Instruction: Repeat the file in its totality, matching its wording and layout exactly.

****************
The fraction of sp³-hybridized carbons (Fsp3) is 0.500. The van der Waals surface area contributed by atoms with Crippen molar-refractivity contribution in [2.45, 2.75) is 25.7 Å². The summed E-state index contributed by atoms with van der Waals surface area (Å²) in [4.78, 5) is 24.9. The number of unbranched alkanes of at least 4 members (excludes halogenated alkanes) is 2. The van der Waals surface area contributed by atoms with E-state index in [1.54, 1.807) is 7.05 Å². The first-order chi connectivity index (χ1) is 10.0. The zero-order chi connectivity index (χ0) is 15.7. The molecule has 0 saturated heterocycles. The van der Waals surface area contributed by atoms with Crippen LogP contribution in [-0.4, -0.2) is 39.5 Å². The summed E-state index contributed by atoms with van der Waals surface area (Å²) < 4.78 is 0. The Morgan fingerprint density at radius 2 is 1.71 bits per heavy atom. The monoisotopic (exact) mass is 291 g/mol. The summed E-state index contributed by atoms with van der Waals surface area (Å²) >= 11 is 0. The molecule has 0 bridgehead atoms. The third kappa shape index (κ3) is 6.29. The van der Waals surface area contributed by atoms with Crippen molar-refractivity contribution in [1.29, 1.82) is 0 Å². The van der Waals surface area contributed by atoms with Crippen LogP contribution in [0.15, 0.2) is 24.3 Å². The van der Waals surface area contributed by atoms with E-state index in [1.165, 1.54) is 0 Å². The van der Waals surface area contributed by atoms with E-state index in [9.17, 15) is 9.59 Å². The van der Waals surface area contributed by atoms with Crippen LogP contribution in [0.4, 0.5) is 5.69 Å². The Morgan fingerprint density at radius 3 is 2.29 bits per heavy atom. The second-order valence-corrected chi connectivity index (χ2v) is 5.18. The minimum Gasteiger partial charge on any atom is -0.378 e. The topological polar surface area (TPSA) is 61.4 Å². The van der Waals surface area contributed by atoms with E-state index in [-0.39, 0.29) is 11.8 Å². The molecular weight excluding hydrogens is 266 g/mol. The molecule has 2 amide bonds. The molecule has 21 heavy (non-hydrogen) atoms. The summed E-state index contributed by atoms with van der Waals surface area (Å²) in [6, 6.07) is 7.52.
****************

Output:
The fraction of sp³-hybridized carbons (Fsp3) is 0.500. The van der Waals surface area contributed by atoms with Crippen molar-refractivity contribution in [2.45, 2.75) is 25.7 Å². The summed E-state index contributed by atoms with van der Waals surface area (Å²) in [4.78, 5) is 24.9. The number of unbranched alkanes of at least 4 members (excludes halogenated alkanes) is 2. The van der Waals surface area contributed by atoms with E-state index in [1.54, 1.807) is 7.05 Å². The first-order chi connectivity index (χ1) is 10.0. The zero-order chi connectivity index (χ0) is 15.7. The molecule has 0 saturated heterocycles. The van der Waals surface area contributed by atoms with Crippen LogP contribution in [-0.4, -0.2) is 39.5 Å². The summed E-state index contributed by atoms with van der Waals surface area (Å²) < 4.78 is 0. The Morgan fingerprint density at radius 2 is 1.71 bits per heavy atom. The monoisotopic (exact) mass is 291 g/mol. The summed E-state index contributed by atoms with van der Waals surface area (Å²) >= 11 is 0. The molecule has 0 bridgehead atoms. The third kappa shape index (κ3) is 6.29. The van der Waals surface area contributed by atoms with Crippen molar-refractivity contribution in [1.29, 1.82) is 0 Å². The van der Waals surface area contributed by atoms with Crippen LogP contribution in [0.15, 0.2) is 24.3 Å². The van der Waals surface area contributed by atoms with E-state index in [1.165, 1.54) is 0 Å². The van der Waals surface area contributed by atoms with E-state index in [9.17, 15) is 9.59 Å². The van der Waals surface area contributed by atoms with Crippen LogP contribution in [0.4, 0.5) is 5.69 Å². The Morgan fingerprint density at radius 3 is 2.29 bits per heavy atom. The second-order valence-corrected chi connectivity index (χ2v) is 5.18. The minimum Gasteiger partial charge on any atom is -0.378 e. The topological polar surface area (TPSA) is 61.4 Å². The van der Waals surface area contributed by atoms with E-state index in [-0.39, 0.29) is 11.8 Å². The molecular weight excluding hydrogens is 266 g/mol. The molecule has 2 amide bonds. The molecule has 21 heavy (non-hydrogen) atoms. The summed E-state index contributed by atoms with van der Waals surface area (Å²) in [6, 6.07) is 7.52.